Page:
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The Et Cetera

The Et Cetera

High 5: Day Trip Destinations


Everything is bigger in Texas, including the drives. On days where we’re bouncing between errands, it feels like the trip is longer than the trip itself. It’s worth reflecting on how we could’ve used that time for something else. 

Fortunately, there are some distant landmarks worth the journey. Buckle your seatbelts, Texas – I’m showing you five places worth a day trip.

Czech Stop

If you’re ever on I-35, you’re obligated to eat away your time at this little Czech bakery. You’ll come to love the origin point of our state’s sweet tooth for kolaches.

Get lost in the diverse selection of Eastern European pastries. On top of your standard sausage kolaches, Czech Stop features traditional kolaches, which are doughy puffs with a fruit jam filling – options include strawberry, peach, apricot and grape. Some pastries are topped with cream cheese or spices. 

Alongside that, the bakery serves Czech snack foods and desserts. Choosing what to eat will take some time, but it pales in comparison to how long you’ll spend savoring the pastries.

Don’t limit yourself to the display case. The bakery sells containers of frozen kolaches and pies you can bake at home. Check out the locally sourced sausages while you’re at it.

They’ll also happily offer a box for extra goods you can save for later – such as unwinding after the long drive back to Dallas County. 

The drive back home might prove exhausting for some, but checking out the bakery and its town’s Czech heritage makes the trek so much more worthwhile.

Antique Mall of Mansfield

There’s a sense of wonder and mystique when digging through the contents of an old attic – now imagine that 50 times over. Walk through history in one of the largest antique emporiums in Tarrant County. 

As the name implies, the store is a mini-mall of trinkets, clothes, tools and furnishings upwards of 70 years old. There are some piles of goodies that have more years than objects. With enough patience, you might find something you’ll display in your room.

You can get excited over goods you wouldn’t take home too. Part of the thrill is finding novelty in the objects left to time. There’s fun in dust too – getting tangled in cobwebs is part of the experience!

Do be warned: keep a mental map of the antique store’s layout. The various booths will keep you going in circles. Anything that isn’t nailed down can be yours to keep.

Everything there once had a story, even if the previous owners had little to do with it. As some would say, one man’s trash is another one’s treasure.

Fort Worth Stockyards 

The countryside shows off its style in Fort Worth’s historical district. Built out of brick and mortar, the Fort Worth Stockyards is a walkable sector with several shops, restaurants and landmarks.

It’s a shopping district that takes you to the past. There’s more value in the vintage sights to behold rather than the farming tools and foods you can find here.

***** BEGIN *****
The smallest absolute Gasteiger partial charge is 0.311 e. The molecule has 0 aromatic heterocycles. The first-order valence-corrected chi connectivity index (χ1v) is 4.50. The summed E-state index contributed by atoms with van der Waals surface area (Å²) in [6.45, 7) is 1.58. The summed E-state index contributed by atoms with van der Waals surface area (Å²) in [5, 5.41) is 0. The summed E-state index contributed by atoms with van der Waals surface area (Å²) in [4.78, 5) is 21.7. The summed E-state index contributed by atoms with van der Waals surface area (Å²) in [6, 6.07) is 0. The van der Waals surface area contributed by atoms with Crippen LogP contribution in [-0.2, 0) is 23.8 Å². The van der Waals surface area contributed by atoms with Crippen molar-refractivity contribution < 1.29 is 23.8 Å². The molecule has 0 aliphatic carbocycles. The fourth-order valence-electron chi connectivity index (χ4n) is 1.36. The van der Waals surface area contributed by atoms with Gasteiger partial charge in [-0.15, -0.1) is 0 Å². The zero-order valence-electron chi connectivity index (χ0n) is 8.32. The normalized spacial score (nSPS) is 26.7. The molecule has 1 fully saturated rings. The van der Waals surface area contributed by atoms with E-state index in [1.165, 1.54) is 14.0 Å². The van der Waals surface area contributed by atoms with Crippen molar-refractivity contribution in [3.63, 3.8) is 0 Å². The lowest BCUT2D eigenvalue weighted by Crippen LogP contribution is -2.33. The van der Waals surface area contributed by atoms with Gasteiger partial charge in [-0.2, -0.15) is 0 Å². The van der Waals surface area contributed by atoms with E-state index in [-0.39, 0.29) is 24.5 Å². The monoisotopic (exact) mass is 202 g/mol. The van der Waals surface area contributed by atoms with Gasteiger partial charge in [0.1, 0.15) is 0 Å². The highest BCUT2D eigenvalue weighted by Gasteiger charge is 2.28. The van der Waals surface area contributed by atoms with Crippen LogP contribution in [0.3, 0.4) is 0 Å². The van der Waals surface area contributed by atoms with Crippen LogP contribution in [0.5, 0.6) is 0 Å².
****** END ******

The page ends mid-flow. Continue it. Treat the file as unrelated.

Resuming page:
The crowds might prove too much when driving, but once you settle into a parking space, you’ll thank the designers for making the area so walkable.

If you come in at the right time, behold the city’s twice-daily cattle drive. The streets clear so ranchers can shepherd their cows through the city.

Places like these remind me that just an hourlong drive can lead to somewhere unique. Our state can change so much across county borders.

Mitsuwa Marketplace

Plano is a commercial hub full of attractions, but tucked away towards the north is Mitsuwa Marketplace, a little Asia bordering Highway 75. Explore a shopping center with Japanese and Korean signature.

Its name comes from its most prominent attraction: a Japanese marketplace with a plethora of Asian health food and snacks. If you’re ever in the mood to make something new for dinner, look no further than this exotic supermarket. You’ll be captivated by the appetites from abroad.

If you’re not there to eat, walk around and check out the stores. One popular store is Kinokuniya, a sprawling manga store with all kinds of reads – including imports!

I’m sure those familiar with the marketplace are itching for me to recommend Kura Revolving Sushi, a revolving sushi bar in the area. Suffice to say, I do. There’s so much Mitsuwa Marketplace has to offer. 

Sometimes it’s not about the fact that we get to experience the other side of the globe, but rather appreciate how different worlds come together.

Joe Pool Lake

You don’t have to plan a trip to Gavelston months in advance when Texas features plenty of great lakes. In this case, Joe Pool Lake in South Dallas County serves as a quaint beach spot.

Not quite the ocean, but the waters are fine and stay warm year-round. There are also plenty of fishing spots in case you’re in the mood for a cookout – otherwise, bring some burgers!

Although other folks will have the same idea as you, there are plenty of spots to go and swim in. A parking space shouldn’t limit you, after all.

This swimming hole even delivers in the winter – it has for me. As long as the sun’s out, swim on over.

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CARMEN GUZMAN, Editor in Chief
MATTHEAU FAUGHT, Presentation Editor

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